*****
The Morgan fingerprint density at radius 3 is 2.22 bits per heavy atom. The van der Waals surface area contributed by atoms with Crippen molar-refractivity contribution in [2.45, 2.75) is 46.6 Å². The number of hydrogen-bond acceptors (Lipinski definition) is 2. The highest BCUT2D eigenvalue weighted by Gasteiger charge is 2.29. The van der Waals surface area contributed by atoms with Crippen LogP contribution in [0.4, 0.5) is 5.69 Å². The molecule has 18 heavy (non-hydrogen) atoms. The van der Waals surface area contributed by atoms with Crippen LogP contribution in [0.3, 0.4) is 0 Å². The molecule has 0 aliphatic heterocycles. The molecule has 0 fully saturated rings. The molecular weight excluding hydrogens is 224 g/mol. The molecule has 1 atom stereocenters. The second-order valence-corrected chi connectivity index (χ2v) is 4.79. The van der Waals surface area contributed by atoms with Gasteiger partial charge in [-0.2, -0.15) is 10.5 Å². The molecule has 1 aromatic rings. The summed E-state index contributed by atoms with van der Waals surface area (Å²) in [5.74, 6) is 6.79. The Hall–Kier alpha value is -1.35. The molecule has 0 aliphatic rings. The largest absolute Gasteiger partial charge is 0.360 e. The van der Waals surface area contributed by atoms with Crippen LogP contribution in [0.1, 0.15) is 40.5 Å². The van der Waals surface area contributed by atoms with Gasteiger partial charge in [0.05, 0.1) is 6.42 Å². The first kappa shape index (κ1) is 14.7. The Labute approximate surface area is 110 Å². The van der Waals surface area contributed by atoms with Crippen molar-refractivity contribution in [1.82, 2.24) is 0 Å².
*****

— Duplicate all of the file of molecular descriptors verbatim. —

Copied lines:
The Morgan fingerprint density at radius 3 is 2.22 bits per heavy atom. The van der Waals surface area contributed by atoms with Crippen molar-refractivity contribution in [2.45, 2.75) is 46.6 Å². The number of hydrogen-bond acceptors (Lipinski definition) is 2. The highest BCUT2D eigenvalue weighted by Gasteiger charge is 2.29. The van der Waals surface area contributed by atoms with Crippen LogP contribution in [0.4, 0.5) is 5.69 Å². The molecule has 18 heavy (non-hydrogen) atoms. The van der Waals surface area contributed by atoms with Crippen LogP contribution in [0.3, 0.4) is 0 Å². The molecule has 0 aliphatic heterocycles. The molecule has 0 fully saturated rings. The molecular weight excluding hydrogens is 224 g/mol. The molecule has 1 atom stereocenters. The second-order valence-corrected chi connectivity index (χ2v) is 4.79. The van der Waals surface area contributed by atoms with Gasteiger partial charge in [-0.2, -0.15) is 10.5 Å². The molecule has 1 aromatic rings. The summed E-state index contributed by atoms with van der Waals surface area (Å²) in [5.74, 6) is 6.79. The Hall–Kier alpha value is -1.35. The molecule has 0 aliphatic rings. The largest absolute Gasteiger partial charge is 0.360 e. The van der Waals surface area contributed by atoms with Crippen LogP contribution in [0.1, 0.15) is 40.5 Å². The van der Waals surface area contributed by atoms with Gasteiger partial charge in [0.05, 0.1) is 6.42 Å². The first kappa shape index (κ1) is 14.7. The Labute approximate surface area is 110 Å². The van der Waals surface area contributed by atoms with Crippen molar-refractivity contribution in [1.82, 2.24) is 0 Å².